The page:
RogerBW's Blog

Handycon 6, Friday 13 August 2019

Still at the larger venue in Maidenhead, and it felt about the same size as last time rather than overflowing its space. With images; cc-by-sa on everything.

First game of the show for me was Portal: The Uncooperative Cake Acquisition Game, an interesting puzzle on a moving board – which didn't feel much like the problem-solving of the original computer game, but that would be rather harder to implement in boardgame form. Short and sweet, but I don't think I'd be in any hurry to play again.

By late morning, the main room was starting to fill up.

On to Potion Explosion, at which I used to be moderately good. But my opponent had been getting in some practice, whereas the last time I played was, er, a year and a half ago at the last Handy Cross iteration of this convention, and he wiped the floor with me. Still fun, though I still have trouble remembering how a particular special power works.

I got my revenge at Onitama, my first game with the Wind Spirit expansion. The recommendation is two wind spirit cards in the set of five, but I think I'll also try it with just one, and indeed sometimes opt to play the base game without the wind spirit. I still very much enjoy this small chess-like game, and I have an ongoing plan to design and 3d-print a small travel version. (Hinges are what's stopping me.)

I got into a larger group, and played Camel Up, not doing as well as last time but still coming out reasonably. Not sure I'd buy this, particularly as the cardboard pyramid seems quite unreliable as the game gets used, but the gameplay is decent and I'll probably play this on Tabletop Simulator.

Two-player Dice Hospital next, and I'm gradually getting better at this - still not as good as people who play a lot of this sort of game, but I at least managed a credible loss rather than a comprehensive one.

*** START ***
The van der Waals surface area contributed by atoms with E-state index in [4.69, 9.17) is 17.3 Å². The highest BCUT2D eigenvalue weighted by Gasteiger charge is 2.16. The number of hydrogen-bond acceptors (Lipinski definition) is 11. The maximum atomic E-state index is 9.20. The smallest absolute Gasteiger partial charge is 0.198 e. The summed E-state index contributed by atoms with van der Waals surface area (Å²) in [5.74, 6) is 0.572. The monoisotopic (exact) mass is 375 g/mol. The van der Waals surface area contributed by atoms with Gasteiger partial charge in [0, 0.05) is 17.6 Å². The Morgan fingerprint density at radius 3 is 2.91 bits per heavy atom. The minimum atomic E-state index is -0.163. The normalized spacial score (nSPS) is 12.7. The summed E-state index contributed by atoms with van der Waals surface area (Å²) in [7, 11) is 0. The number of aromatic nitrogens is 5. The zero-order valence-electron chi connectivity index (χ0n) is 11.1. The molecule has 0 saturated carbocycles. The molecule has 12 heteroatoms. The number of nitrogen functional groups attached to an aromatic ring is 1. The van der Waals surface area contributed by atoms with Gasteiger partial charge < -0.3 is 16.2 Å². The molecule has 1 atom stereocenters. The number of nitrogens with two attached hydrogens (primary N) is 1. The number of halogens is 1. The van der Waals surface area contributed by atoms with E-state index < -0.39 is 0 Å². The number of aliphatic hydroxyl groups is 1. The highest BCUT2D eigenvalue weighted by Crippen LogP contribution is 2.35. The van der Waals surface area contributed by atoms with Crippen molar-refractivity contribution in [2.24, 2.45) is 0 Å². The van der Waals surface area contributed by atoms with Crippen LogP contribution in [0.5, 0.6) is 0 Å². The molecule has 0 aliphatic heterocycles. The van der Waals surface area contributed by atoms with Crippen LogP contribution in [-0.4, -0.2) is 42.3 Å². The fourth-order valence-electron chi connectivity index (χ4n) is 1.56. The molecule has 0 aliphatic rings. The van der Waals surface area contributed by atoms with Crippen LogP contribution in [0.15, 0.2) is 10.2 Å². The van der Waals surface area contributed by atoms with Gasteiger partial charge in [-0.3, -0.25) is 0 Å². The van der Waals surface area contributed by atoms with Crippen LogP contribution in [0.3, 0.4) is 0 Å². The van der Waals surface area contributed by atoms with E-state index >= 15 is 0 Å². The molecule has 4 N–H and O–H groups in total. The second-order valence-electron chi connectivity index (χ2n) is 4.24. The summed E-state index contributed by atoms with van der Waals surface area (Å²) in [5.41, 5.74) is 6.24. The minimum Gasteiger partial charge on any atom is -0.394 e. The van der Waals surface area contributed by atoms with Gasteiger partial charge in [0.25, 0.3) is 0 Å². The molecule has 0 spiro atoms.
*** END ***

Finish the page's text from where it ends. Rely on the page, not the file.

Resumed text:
Back into a group of six, then seven, for a couple of games of Just One, a party game that works remarkably well. One player picks a card and shows it to everyone else, but not to themselves; they pick a number from one to five, which is one of the words on the card. Everyone else then has to write down a single-word clue to the target word; but if any two people have the same clue, they're both erased. So the guesser sees only the clues that only one person thought of, and has to try to guess the original word on that basis. It's a good system; I'm not sure how long it would last if played frequently, but I'd guess at least as long as Codenames.

The Herefordshire boardgamers had set up giant Tsuro with carpet tiles. It was a cut-down game (6×6 grid, and only two tiles in hand as they were quite heavy), but silly and enjoyable even so.

We got Colt Express out of the library, and made it work with seven players (but no Marshal). I should play this more often, especially given all the 3d-printed loot I made for it.

Last game of the evening was Dice Settlers, in which the lady on the playmat has clearly found the good mushrooms.

I could sort of see how it was working, but it was too far into the abstract-Euro space in which I usually do very badly, and I did.

[Buy Portal at Amazon] [Buy Potion Explosion at Amazon] [Buy Onitama at Amazon] [Buy Camel Up at Amazon] [Buy Dice Hospital at Amazon] [Buy Just One at Amazon] [Buy Tsuro at Amazon] [Buy Colt Express at Amazon] [Buy Dice Settlers at Amazon] and help support the blog. ["As an Amazon Associate, I earn from qualifying purchases."]

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